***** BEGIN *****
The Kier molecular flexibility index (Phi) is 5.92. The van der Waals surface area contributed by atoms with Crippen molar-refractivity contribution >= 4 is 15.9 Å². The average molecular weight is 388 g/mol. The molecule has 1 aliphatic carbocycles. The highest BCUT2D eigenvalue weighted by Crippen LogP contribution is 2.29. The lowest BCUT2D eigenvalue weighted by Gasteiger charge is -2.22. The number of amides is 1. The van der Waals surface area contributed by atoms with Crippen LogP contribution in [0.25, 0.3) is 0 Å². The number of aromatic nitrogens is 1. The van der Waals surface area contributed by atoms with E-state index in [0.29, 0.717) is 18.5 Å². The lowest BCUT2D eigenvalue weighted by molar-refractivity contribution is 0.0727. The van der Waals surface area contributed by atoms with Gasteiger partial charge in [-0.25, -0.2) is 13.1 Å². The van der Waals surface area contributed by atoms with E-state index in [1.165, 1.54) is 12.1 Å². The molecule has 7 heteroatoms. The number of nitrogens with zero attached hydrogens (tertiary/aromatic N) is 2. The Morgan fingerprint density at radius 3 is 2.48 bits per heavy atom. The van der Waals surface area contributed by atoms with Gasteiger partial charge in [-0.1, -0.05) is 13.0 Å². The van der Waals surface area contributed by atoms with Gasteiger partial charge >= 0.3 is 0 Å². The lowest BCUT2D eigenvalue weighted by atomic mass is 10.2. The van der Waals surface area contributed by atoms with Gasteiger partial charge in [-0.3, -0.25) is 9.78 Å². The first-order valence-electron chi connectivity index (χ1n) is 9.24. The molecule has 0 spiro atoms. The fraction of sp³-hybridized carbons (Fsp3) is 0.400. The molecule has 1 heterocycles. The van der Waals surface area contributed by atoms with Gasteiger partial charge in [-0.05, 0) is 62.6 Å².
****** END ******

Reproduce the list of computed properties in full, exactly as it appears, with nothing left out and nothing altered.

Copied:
The Kier molecular flexibility index (Phi) is 5.92. The van der Waals surface area contributed by atoms with Crippen molar-refractivity contribution >= 4 is 15.9 Å². The average molecular weight is 388 g/mol. The molecule has 1 aliphatic carbocycles. The highest BCUT2D eigenvalue weighted by Crippen LogP contribution is 2.29. The lowest BCUT2D eigenvalue weighted by Gasteiger charge is -2.22. The number of amides is 1. The van der Waals surface area contributed by atoms with Crippen LogP contribution in [0.25, 0.3) is 0 Å². The number of aromatic nitrogens is 1. The van der Waals surface area contributed by atoms with E-state index in [0.29, 0.717) is 18.5 Å². The lowest BCUT2D eigenvalue weighted by molar-refractivity contribution is 0.0727. The van der Waals surface area contributed by atoms with Gasteiger partial charge in [-0.25, -0.2) is 13.1 Å². The van der Waals surface area contributed by atoms with E-state index in [1.165, 1.54) is 12.1 Å². The molecule has 7 heteroatoms. The number of nitrogens with zero attached hydrogens (tertiary/aromatic N) is 2. The Morgan fingerprint density at radius 3 is 2.48 bits per heavy atom. The van der Waals surface area contributed by atoms with Gasteiger partial charge in [-0.1, -0.05) is 13.0 Å². The van der Waals surface area contributed by atoms with Gasteiger partial charge >= 0.3 is 0 Å². The lowest BCUT2D eigenvalue weighted by atomic mass is 10.2. The van der Waals surface area contributed by atoms with Gasteiger partial charge in [-0.3, -0.25) is 9.78 Å². The first-order valence-electron chi connectivity index (χ1n) is 9.24. The molecule has 0 spiro atoms. The fraction of sp³-hybridized carbons (Fsp3) is 0.400. The molecule has 1 heterocycles. The van der Waals surface area contributed by atoms with Gasteiger partial charge in [-0.05, 0) is 62.6 Å².